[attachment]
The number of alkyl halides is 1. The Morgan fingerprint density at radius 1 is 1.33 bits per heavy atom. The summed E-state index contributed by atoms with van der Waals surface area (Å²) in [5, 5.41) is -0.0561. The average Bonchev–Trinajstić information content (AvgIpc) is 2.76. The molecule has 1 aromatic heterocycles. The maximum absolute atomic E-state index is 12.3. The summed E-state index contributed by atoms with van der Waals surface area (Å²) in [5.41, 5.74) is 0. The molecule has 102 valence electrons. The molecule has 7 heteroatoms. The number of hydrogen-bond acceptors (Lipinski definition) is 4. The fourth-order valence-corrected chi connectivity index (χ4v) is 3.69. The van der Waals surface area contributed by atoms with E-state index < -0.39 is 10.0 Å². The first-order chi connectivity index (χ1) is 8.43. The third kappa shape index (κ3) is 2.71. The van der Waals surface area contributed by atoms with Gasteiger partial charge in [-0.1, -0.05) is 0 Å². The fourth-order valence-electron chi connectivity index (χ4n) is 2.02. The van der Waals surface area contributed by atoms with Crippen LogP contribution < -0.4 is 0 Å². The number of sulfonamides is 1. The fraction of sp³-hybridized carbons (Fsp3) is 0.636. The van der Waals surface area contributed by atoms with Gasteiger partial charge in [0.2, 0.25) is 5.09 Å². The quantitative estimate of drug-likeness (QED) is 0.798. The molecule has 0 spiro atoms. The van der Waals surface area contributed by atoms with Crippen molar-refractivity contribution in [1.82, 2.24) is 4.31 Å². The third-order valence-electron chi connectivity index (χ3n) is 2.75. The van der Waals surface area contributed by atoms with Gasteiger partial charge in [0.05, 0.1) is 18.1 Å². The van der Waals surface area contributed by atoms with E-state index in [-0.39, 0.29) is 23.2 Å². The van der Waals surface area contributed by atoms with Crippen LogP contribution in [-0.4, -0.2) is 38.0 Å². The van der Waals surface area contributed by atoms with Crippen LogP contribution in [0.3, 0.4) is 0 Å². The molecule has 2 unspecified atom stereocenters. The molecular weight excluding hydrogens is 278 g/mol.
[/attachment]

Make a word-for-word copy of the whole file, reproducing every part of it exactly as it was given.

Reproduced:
The number of alkyl halides is 1. The Morgan fingerprint density at radius 1 is 1.33 bits per heavy atom. The summed E-state index contributed by atoms with van der Waals surface area (Å²) in [5, 5.41) is -0.0561. The average Bonchev–Trinajstić information content (AvgIpc) is 2.76. The molecule has 1 aromatic heterocycles. The maximum absolute atomic E-state index is 12.3. The summed E-state index contributed by atoms with van der Waals surface area (Å²) in [5.41, 5.74) is 0. The molecule has 102 valence electrons. The molecule has 7 heteroatoms. The number of hydrogen-bond acceptors (Lipinski definition) is 4. The fourth-order valence-corrected chi connectivity index (χ4v) is 3.69. The van der Waals surface area contributed by atoms with E-state index < -0.39 is 10.0 Å². The first-order chi connectivity index (χ1) is 8.43. The third kappa shape index (κ3) is 2.71. The van der Waals surface area contributed by atoms with Gasteiger partial charge in [-0.1, -0.05) is 0 Å². The fourth-order valence-electron chi connectivity index (χ4n) is 2.02. The van der Waals surface area contributed by atoms with Crippen LogP contribution < -0.4 is 0 Å². The number of sulfonamides is 1. The fraction of sp³-hybridized carbons (Fsp3) is 0.636. The van der Waals surface area contributed by atoms with Gasteiger partial charge in [0.2, 0.25) is 5.09 Å². The quantitative estimate of drug-likeness (QED) is 0.798. The molecule has 0 spiro atoms. The van der Waals surface area contributed by atoms with Crippen molar-refractivity contribution in [1.82, 2.24) is 4.31 Å². The third-order valence-electron chi connectivity index (χ3n) is 2.75. The van der Waals surface area contributed by atoms with Gasteiger partial charge in [0.05, 0.1) is 18.1 Å². The van der Waals surface area contributed by atoms with E-state index in [-0.39, 0.29) is 23.2 Å². The van der Waals surface area contributed by atoms with Crippen LogP contribution in [-0.4, -0.2) is 38.0 Å². The van der Waals surface area contributed by atoms with Crippen LogP contribution in [0.3, 0.4) is 0 Å². The molecule has 2 unspecified atom stereocenters. The molecular weight excluding hydrogens is 278 g/mol.